Bay's End by Edward Lorn

Bay’s End was a stone enjoyable read from the first page to the last.

No, not every page was drop-dead amazing, and I haven’t found a book yet where that phenomenon was true. It is becoming rare, though, to find a book that will keep you turning the pages without that little inner-voice saying, “this is getting old.”

Bay’s End never got old.

It was a surprisingly quick read and that owes itself in large part to Lorn’s ability with dialogue (and there is a lot of dialogue in the book), especially preteen dialogue. Initially, like a lot of readers, I found the young characters’ language a little bit, shall we say, “advanced” for their stated ages, but after a scant few pages I found that their words were on target for preteens who desperately want to be older. I’ve seen criticism of the profanity in other reviews; however, readers have to keep a few things in mind. First, every twelve year old in the world wants every other twelve year old in the world to think they’re eighteen. These kids’ language reflected that truth not so much in their use of profanity but in their misuse of it. When they’re profane, it never quite rings true--it rings of learning, or rather, yearning. They want to be older, they want to act older; they’re testing the waters. Second, these kids grew up a lot later than most of us did and none of us has a clue as to how they talk among themselves. I suspect Lorn juxtaposed the kids’ language with their childlike behavior to force the reader into viewing them as being on the cusp of maturity. Finally, puritanism is alive and well in this country, so there are going to be naysayers around who’ll give a book 1-star because a goldfish got flushed. Fuck ‘em.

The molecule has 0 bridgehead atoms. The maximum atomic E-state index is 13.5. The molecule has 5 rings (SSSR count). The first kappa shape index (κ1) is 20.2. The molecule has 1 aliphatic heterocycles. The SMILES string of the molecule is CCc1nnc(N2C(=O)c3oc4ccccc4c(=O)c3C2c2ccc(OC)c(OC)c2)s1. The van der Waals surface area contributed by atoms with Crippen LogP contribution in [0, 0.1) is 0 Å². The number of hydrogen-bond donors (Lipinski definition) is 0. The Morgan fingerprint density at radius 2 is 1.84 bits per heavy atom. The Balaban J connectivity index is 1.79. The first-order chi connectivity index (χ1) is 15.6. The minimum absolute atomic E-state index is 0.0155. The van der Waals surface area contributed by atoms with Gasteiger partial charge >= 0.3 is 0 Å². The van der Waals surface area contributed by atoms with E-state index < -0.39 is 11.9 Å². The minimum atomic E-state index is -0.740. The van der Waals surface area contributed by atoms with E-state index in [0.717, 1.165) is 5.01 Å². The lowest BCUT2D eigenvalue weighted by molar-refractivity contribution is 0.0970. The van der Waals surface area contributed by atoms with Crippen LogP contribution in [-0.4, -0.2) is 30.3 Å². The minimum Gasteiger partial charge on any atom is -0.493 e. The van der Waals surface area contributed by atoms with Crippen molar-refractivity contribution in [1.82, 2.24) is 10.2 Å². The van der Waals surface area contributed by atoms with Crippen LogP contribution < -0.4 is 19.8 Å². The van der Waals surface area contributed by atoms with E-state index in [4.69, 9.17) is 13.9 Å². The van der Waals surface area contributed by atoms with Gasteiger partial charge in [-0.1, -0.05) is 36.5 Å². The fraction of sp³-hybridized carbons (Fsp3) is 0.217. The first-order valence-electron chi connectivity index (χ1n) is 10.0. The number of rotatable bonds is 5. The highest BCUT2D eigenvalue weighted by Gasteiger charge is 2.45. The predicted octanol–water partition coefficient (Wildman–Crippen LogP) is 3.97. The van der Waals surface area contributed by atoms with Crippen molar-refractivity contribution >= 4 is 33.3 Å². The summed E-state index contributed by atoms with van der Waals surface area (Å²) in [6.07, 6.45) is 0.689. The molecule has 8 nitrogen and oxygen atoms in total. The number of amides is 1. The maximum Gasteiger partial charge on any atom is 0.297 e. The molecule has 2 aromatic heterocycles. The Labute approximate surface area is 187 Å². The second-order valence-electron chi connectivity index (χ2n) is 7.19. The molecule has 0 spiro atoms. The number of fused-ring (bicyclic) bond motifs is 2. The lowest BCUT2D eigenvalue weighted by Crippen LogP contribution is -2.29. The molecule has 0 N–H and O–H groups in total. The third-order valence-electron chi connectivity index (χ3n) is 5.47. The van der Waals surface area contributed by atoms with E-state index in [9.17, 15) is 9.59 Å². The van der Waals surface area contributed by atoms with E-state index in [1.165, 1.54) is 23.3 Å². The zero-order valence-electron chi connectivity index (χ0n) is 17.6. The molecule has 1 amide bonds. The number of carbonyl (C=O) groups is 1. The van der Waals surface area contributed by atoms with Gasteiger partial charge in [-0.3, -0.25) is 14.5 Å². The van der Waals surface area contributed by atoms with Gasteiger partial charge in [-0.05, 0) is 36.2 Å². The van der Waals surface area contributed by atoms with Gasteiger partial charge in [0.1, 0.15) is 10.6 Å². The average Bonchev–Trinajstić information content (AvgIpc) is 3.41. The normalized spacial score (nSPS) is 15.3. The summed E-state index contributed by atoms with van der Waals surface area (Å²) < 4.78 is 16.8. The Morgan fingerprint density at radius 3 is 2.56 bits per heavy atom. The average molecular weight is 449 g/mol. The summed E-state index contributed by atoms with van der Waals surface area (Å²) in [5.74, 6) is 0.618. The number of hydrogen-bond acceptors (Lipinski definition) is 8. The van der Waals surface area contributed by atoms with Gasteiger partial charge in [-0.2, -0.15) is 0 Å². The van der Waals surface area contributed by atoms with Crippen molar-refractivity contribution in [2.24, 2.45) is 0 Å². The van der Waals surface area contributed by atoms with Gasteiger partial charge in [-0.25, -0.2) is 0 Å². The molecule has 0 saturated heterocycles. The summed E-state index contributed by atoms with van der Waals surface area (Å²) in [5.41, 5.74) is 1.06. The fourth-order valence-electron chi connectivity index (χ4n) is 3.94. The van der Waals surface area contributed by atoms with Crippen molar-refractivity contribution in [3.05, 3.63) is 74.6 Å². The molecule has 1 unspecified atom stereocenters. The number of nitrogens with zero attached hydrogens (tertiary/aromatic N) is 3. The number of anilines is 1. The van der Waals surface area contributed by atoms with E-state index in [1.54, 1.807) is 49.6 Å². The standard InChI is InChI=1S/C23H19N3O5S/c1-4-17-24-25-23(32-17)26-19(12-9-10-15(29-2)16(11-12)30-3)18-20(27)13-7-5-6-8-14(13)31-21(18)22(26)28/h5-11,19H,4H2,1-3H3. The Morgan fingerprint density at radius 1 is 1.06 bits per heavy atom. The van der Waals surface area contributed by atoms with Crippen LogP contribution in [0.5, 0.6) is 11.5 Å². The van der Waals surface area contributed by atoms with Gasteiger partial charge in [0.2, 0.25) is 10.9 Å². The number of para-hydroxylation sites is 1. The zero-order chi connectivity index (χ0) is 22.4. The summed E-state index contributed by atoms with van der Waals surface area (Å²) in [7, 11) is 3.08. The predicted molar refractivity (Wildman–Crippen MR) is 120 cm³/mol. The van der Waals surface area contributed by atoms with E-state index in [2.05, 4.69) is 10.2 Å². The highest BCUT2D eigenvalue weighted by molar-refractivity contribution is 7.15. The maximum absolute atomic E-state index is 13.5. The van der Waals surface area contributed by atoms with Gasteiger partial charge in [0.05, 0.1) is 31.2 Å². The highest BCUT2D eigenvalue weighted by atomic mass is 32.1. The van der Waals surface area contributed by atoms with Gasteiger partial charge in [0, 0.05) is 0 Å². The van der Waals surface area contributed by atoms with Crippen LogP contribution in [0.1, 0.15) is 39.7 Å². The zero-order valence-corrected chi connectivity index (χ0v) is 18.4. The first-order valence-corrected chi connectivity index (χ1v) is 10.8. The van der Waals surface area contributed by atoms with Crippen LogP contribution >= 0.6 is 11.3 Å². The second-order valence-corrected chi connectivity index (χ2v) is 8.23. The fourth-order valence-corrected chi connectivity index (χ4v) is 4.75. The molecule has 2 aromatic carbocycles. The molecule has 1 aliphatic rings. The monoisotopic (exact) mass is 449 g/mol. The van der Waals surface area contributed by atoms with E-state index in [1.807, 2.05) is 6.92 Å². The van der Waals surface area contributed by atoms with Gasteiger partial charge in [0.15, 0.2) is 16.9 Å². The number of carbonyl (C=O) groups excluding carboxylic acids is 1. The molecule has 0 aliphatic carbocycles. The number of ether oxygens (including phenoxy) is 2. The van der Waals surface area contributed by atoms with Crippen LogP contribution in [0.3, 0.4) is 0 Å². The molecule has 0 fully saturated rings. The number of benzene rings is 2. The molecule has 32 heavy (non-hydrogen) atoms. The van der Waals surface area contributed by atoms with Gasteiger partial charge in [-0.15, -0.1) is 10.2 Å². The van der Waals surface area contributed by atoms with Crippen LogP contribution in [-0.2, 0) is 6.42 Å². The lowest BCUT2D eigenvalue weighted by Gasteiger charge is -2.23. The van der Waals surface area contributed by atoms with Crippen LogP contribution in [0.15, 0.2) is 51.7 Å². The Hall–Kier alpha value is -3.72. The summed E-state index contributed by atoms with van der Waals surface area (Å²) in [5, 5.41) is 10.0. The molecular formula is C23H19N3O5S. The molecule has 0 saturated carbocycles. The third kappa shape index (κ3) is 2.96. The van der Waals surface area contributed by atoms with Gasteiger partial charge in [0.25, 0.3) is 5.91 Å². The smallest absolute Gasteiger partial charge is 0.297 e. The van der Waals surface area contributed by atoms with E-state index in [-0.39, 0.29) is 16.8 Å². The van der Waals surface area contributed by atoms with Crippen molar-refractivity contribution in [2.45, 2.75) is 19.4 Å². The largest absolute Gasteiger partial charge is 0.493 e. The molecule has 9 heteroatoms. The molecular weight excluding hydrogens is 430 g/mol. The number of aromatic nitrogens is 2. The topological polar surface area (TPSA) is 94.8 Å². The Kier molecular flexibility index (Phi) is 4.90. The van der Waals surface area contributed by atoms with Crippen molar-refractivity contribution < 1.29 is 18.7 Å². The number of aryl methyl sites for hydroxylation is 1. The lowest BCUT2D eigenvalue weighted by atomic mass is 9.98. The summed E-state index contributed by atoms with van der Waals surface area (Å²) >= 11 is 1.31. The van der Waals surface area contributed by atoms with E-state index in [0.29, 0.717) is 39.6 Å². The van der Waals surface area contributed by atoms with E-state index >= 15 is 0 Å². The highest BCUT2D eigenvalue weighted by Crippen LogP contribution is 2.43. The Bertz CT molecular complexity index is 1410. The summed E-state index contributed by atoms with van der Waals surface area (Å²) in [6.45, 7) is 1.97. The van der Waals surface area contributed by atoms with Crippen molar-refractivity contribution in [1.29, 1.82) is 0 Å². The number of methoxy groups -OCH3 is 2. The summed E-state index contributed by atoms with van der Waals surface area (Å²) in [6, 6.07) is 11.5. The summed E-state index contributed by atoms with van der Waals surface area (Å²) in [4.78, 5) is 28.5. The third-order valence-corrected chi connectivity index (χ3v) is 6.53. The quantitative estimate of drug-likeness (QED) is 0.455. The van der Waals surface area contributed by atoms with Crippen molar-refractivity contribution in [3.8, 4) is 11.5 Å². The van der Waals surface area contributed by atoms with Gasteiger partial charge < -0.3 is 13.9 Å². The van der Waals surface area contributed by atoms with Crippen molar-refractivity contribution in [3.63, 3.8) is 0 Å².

Most readers will figure out where they think this novel is going soon enough. And they’ll be wrong. That is part of the surprise and delight with Bay’s End. Where you think it’s going--yeah, it’s going. But it’s going to a lot more places than you suspect. Some of those places are much less pleasant than others. Some are downright disturbing.

Along that line, I must confess I found the climactic scene of Bay’s End excessive. The imagery was graphic, it walked a bit too close to the edge for my tastes, and upon reflection I thought it bordered on being gratuitous. But it damn sure left a mark and there’s something to be said for that.

For whatever reason, I’m big on “suspension of disbelief” these days and I find myself rating novels with that in mind. Bay’s End isn’t flawless; it had a few “oh, please” moments in it that even suspension of disbelief couldn’t cure, but overall it got the job done nicely. Is it great literature? No--it was never intended to be. That’s what 5-star ratings are for.